Economics is generally known for having a tight sieve. Major in your passion! But add Economics as a minor to demonstrate your competence and to gain a far better understanding of your major, whether it be history, political science, philosophy....I would be surprised if any employers have a definitive interest in a BA degree holders' specialist knowledge even where they have decided that a BA is sufficient. It is perhaps nice to think that the graduate has acquired the polish of some minimum familiarity with our civilisation's accumulated self awareness. General knowledge may reflect and stimulate comprehension of events and people (perhaps?). But if the graduate proves to have that store of information it will commonly be a bonus, not the object of preferring a degree holder.Employers may look to see what the BA job-seeker has studied nevertheless. But more often than any teacher might want to know, it is probably just to see whether the degree contains anything that might have tested for rigour, objectivity, or ability to write. If all the subjects are of the social science/basket-weaving/tell-us-your feelings-and-fashionable-political-prejudices variety, or are otherwise notorious for low standards, the degree may be termed useless. But that is not because of greater need for the intrinsic knowledge of the subjects. It is simply that the choice of subjects is thought to be indicative of the fineness of the sieve. What is most likely to be taught and examined more rigorously?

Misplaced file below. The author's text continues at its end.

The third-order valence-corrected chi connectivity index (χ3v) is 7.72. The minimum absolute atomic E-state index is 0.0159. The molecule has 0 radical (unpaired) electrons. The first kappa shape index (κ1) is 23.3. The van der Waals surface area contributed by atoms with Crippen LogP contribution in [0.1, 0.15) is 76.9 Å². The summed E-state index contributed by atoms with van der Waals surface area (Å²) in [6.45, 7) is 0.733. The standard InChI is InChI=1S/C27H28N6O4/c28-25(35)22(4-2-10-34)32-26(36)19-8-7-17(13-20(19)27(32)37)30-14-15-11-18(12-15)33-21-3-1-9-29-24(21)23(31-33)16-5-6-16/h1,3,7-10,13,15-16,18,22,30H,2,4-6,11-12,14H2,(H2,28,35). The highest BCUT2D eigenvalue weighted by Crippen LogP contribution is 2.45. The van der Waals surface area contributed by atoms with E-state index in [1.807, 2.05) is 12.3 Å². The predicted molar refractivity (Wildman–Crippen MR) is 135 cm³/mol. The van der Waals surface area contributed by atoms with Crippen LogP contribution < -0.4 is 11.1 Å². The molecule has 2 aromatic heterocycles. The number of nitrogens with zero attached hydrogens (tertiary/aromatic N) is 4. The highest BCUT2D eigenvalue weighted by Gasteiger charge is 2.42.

I note that I started off in undergrad as an Arts major mixing history, political science, French, and economics. I continued with history, pols and Econ at 200-level, then went double-honours Econ/Pols before heading to grad school. I might not have added economics had I not worried about employability with a single-major Pols degree. I added Economics instrumentally, but came to love it.